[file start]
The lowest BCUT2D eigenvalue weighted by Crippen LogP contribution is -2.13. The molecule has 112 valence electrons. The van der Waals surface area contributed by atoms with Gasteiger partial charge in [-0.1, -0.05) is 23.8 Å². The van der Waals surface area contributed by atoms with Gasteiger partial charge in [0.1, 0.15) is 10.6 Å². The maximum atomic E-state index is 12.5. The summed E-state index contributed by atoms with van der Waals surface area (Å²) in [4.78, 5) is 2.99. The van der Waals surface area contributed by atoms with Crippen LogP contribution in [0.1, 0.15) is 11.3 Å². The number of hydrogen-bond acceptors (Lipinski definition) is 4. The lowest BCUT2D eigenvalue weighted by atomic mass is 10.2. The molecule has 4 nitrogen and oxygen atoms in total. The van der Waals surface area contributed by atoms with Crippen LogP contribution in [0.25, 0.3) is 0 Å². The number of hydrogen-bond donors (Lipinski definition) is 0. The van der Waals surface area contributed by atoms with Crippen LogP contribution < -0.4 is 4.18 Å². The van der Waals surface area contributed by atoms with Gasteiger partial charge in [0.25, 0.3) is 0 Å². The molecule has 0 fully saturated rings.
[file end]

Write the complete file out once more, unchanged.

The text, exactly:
The lowest BCUT2D eigenvalue weighted by Crippen LogP contribution is -2.13. The molecule has 112 valence electrons. The van der Waals surface area contributed by atoms with Gasteiger partial charge in [-0.1, -0.05) is 23.8 Å². The van der Waals surface area contributed by atoms with Gasteiger partial charge in [0.1, 0.15) is 10.6 Å². The maximum atomic E-state index is 12.5. The summed E-state index contributed by atoms with van der Waals surface area (Å²) in [4.78, 5) is 2.99. The van der Waals surface area contributed by atoms with Crippen LogP contribution in [0.1, 0.15) is 11.3 Å². The number of hydrogen-bond acceptors (Lipinski definition) is 4. The lowest BCUT2D eigenvalue weighted by atomic mass is 10.2. The molecule has 4 nitrogen and oxygen atoms in total. The van der Waals surface area contributed by atoms with Crippen LogP contribution in [0.25, 0.3) is 0 Å². The number of hydrogen-bond donors (Lipinski definition) is 0. The van der Waals surface area contributed by atoms with Crippen LogP contribution < -0.4 is 4.18 Å². The van der Waals surface area contributed by atoms with Gasteiger partial charge in [0.25, 0.3) is 0 Å². The molecule has 0 fully saturated rings.